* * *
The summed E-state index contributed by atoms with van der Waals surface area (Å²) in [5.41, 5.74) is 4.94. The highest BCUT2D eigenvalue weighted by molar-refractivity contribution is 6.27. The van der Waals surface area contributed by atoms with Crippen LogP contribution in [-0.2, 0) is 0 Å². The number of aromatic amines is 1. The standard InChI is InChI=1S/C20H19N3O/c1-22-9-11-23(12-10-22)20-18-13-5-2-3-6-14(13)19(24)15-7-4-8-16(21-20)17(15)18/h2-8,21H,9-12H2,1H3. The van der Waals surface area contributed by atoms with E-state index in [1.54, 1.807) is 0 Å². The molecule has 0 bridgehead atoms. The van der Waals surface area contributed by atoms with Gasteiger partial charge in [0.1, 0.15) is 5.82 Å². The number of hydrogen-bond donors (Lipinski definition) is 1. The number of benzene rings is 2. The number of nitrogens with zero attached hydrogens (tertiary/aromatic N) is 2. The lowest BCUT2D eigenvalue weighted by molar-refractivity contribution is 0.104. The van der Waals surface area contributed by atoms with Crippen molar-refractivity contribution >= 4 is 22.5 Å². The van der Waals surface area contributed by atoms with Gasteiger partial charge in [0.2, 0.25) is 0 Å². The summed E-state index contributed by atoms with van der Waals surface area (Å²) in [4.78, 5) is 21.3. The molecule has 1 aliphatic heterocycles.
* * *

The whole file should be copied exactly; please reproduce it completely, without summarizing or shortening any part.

The summed E-state index contributed by atoms with van der Waals surface area (Å²) in [5.41, 5.74) is 4.94. The highest BCUT2D eigenvalue weighted by molar-refractivity contribution is 6.27. The van der Waals surface area contributed by atoms with Crippen LogP contribution in [-0.2, 0) is 0 Å². The number of aromatic amines is 1. The standard InChI is InChI=1S/C20H19N3O/c1-22-9-11-23(12-10-22)20-18-13-5-2-3-6-14(13)19(24)15-7-4-8-16(21-20)17(15)18/h2-8,21H,9-12H2,1H3. The van der Waals surface area contributed by atoms with E-state index in [1.54, 1.807) is 0 Å². The molecule has 0 bridgehead atoms. The van der Waals surface area contributed by atoms with Gasteiger partial charge in [0.1, 0.15) is 5.82 Å². The number of hydrogen-bond donors (Lipinski definition) is 1. The number of benzene rings is 2. The number of nitrogens with zero attached hydrogens (tertiary/aromatic N) is 2. The lowest BCUT2D eigenvalue weighted by molar-refractivity contribution is 0.104. The van der Waals surface area contributed by atoms with Crippen molar-refractivity contribution >= 4 is 22.5 Å². The van der Waals surface area contributed by atoms with Gasteiger partial charge in [0.2, 0.25) is 0 Å². The summed E-state index contributed by atoms with van der Waals surface area (Å²) in [4.78, 5) is 21.3. The molecule has 1 aliphatic heterocycles.